Fleeing a genocide
Ancilla Uzamukunda, is 51 years old from Nyamagabe District, in southern Rwanda. She had her life dramatically changed 24 years ago. In the aftermath of the genocide in Rwanda, she fled the country but lost contact with her husband. Tragically, this was just after giving birth to her only child.
Following those tragic events, Ancilla’s main problem has been isolation. Living alone in her house without a secure means to provide for her daughter, she couldn’t think about anything other than death. Her fear and uncertainty of the future were unbearable.
She was also feeling that she didn’t have anything to offer to other people. With this sense of uselessness hanging over her, she barely left the house.
Starting life again
“My life started again when I found something which motivated me to get out of my house”, Ancilla says. She engaged in the Women’s Empowerment Programme run by Trócaire in partnership with local organisation CDJP Gikongoro (the Gikongoro Diocese Justice & Peace Commission).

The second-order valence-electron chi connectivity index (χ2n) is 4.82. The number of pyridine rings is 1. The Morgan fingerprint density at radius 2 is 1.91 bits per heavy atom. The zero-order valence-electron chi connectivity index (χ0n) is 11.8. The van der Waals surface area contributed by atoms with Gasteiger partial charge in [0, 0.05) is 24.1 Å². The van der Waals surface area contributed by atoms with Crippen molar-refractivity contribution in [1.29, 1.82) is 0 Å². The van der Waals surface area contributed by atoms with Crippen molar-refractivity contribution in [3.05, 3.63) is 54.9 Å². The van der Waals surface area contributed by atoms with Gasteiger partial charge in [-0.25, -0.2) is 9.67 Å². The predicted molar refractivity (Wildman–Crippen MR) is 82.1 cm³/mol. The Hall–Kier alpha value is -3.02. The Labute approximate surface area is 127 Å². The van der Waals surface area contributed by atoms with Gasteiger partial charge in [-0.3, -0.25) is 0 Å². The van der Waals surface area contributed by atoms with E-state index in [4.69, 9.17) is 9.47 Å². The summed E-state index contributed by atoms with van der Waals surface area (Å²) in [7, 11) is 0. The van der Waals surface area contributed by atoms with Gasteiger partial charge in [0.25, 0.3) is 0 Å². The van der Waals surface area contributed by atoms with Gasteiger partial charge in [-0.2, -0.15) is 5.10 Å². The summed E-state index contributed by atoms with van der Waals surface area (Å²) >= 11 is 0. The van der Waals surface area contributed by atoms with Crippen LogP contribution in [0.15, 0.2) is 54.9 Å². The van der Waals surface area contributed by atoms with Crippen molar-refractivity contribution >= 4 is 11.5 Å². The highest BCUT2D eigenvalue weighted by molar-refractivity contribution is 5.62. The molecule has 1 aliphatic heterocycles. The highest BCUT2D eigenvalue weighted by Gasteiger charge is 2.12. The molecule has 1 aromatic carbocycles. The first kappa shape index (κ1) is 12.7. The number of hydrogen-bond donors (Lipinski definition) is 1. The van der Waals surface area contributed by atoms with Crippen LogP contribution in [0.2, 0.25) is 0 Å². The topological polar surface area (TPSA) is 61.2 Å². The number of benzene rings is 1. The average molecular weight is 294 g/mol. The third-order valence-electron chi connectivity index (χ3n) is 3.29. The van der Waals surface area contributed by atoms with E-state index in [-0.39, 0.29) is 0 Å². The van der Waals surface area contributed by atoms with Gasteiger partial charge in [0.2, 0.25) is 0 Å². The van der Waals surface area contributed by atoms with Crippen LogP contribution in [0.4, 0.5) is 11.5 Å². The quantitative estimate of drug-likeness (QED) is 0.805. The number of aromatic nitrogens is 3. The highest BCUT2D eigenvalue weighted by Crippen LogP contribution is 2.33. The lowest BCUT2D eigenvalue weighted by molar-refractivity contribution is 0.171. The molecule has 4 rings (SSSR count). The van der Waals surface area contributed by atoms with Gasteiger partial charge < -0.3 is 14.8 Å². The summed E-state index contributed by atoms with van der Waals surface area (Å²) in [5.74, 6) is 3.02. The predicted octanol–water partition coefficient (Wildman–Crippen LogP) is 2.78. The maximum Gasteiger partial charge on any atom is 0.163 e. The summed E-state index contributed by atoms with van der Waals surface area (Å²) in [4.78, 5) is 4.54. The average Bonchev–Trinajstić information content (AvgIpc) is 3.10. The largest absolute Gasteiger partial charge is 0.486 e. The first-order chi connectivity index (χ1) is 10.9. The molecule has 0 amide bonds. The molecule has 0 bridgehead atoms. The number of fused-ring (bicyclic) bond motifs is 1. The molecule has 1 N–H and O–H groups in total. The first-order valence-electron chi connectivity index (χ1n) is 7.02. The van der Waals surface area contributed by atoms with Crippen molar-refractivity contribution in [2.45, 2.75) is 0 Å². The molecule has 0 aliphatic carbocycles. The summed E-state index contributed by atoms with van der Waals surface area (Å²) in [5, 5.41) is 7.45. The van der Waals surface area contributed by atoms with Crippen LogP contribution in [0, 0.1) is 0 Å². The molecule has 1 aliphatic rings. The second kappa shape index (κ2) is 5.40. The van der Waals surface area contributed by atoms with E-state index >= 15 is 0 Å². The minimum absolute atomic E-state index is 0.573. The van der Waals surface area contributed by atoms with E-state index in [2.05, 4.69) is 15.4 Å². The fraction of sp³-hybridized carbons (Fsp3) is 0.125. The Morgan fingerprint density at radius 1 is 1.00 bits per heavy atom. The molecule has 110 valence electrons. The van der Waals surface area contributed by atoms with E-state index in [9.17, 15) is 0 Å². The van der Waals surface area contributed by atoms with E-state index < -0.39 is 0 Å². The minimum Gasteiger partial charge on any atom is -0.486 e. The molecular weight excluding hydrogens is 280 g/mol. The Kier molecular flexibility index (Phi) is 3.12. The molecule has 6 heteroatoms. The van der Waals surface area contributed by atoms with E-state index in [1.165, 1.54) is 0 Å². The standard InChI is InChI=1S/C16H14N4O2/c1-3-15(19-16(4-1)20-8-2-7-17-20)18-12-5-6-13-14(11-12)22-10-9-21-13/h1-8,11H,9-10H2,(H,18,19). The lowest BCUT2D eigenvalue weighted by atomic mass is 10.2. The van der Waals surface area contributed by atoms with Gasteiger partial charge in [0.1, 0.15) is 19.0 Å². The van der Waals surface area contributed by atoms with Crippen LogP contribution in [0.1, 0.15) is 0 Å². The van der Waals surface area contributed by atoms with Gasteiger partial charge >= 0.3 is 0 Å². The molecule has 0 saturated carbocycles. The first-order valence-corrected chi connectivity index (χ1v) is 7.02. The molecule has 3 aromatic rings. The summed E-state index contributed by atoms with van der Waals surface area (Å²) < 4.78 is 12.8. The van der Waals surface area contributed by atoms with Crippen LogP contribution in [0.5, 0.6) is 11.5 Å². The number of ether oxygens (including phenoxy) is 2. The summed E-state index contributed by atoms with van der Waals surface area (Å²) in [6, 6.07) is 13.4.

Thanks to this programme, Ancilla started to be among people again and to tear down the wall of isolation she had built for herself.
“I progressively got interested in different topics, such as property and decision making rights for women, and gender-based violence. I started to ask myself: if I am part of something, if I know my rights, why not become a decision maker in my community?”
The final push was when the community needed representatives to join a group that would report cases of gender-based violence to the authorities. They were looking for an active community member and an upright individual. These were qualities that many people thought that Ancilla embodied. Thanks to her newly gained self-confidence, she accepted to become a candidate and eventually she got elected.
“I am now extremely motivated by the fact that members of my community trust me and see me as a guide when it comes to women related issues” Ancilla proudly declares.